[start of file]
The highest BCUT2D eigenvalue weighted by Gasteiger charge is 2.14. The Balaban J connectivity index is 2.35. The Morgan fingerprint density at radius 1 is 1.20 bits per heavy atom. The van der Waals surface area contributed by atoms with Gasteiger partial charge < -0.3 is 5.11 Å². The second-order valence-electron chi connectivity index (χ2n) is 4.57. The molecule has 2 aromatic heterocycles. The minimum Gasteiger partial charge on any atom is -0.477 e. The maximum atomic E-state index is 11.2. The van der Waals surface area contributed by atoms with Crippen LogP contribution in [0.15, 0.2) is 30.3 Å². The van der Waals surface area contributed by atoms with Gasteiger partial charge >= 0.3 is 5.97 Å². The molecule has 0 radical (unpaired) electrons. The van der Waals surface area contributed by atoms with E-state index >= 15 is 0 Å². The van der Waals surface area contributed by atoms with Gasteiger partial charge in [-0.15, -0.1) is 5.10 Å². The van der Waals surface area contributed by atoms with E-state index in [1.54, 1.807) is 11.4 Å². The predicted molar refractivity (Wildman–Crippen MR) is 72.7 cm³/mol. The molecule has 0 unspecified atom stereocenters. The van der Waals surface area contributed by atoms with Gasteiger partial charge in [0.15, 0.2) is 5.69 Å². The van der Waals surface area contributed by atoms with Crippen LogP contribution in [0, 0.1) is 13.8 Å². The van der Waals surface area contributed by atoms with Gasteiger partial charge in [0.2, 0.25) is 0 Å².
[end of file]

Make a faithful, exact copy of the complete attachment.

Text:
The highest BCUT2D eigenvalue weighted by Gasteiger charge is 2.14. The Balaban J connectivity index is 2.35. The Morgan fingerprint density at radius 1 is 1.20 bits per heavy atom. The van der Waals surface area contributed by atoms with Gasteiger partial charge < -0.3 is 5.11 Å². The second-order valence-electron chi connectivity index (χ2n) is 4.57. The molecule has 2 aromatic heterocycles. The minimum Gasteiger partial charge on any atom is -0.477 e. The maximum atomic E-state index is 11.2. The van der Waals surface area contributed by atoms with Crippen LogP contribution in [0.15, 0.2) is 30.3 Å². The van der Waals surface area contributed by atoms with Gasteiger partial charge >= 0.3 is 5.97 Å². The molecule has 0 radical (unpaired) electrons. The van der Waals surface area contributed by atoms with E-state index >= 15 is 0 Å². The van der Waals surface area contributed by atoms with Gasteiger partial charge in [-0.15, -0.1) is 5.10 Å². The van der Waals surface area contributed by atoms with E-state index in [1.54, 1.807) is 11.4 Å². The predicted molar refractivity (Wildman–Crippen MR) is 72.7 cm³/mol. The molecule has 0 unspecified atom stereocenters. The van der Waals surface area contributed by atoms with Gasteiger partial charge in [0.15, 0.2) is 5.69 Å². The van der Waals surface area contributed by atoms with Crippen LogP contribution in [0, 0.1) is 13.8 Å². The van der Waals surface area contributed by atoms with Gasteiger partial charge in [0.2, 0.25) is 0 Å².